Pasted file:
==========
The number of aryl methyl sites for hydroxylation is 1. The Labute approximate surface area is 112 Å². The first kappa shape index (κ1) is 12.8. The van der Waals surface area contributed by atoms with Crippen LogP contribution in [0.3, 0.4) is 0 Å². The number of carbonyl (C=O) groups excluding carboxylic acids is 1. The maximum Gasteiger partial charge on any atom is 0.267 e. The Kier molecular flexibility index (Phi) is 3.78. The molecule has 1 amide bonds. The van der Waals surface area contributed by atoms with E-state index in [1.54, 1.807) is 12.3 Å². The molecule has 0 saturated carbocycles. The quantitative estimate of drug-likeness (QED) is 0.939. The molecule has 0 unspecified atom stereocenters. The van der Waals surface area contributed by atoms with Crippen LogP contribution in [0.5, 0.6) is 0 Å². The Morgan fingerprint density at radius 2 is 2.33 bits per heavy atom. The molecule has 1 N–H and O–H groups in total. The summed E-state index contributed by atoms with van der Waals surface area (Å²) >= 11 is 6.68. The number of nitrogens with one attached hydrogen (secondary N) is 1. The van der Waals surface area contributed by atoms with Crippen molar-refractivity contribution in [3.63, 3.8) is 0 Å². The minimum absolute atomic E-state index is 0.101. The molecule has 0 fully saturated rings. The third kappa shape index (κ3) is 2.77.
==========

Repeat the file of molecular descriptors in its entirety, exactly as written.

The number of aryl methyl sites for hydroxylation is 1. The Labute approximate surface area is 112 Å². The first kappa shape index (κ1) is 12.8. The van der Waals surface area contributed by atoms with Crippen LogP contribution in [0.3, 0.4) is 0 Å². The number of carbonyl (C=O) groups excluding carboxylic acids is 1. The maximum Gasteiger partial charge on any atom is 0.267 e. The Kier molecular flexibility index (Phi) is 3.78. The molecule has 1 amide bonds. The van der Waals surface area contributed by atoms with E-state index in [1.54, 1.807) is 12.3 Å². The molecule has 0 saturated carbocycles. The quantitative estimate of drug-likeness (QED) is 0.939. The molecule has 0 unspecified atom stereocenters. The van der Waals surface area contributed by atoms with Crippen LogP contribution in [0.5, 0.6) is 0 Å². The Morgan fingerprint density at radius 2 is 2.33 bits per heavy atom. The molecule has 1 N–H and O–H groups in total. The summed E-state index contributed by atoms with van der Waals surface area (Å²) >= 11 is 6.68. The number of nitrogens with one attached hydrogen (secondary N) is 1. The van der Waals surface area contributed by atoms with Crippen molar-refractivity contribution in [3.63, 3.8) is 0 Å². The minimum absolute atomic E-state index is 0.101. The molecule has 0 fully saturated rings. The third kappa shape index (κ3) is 2.77.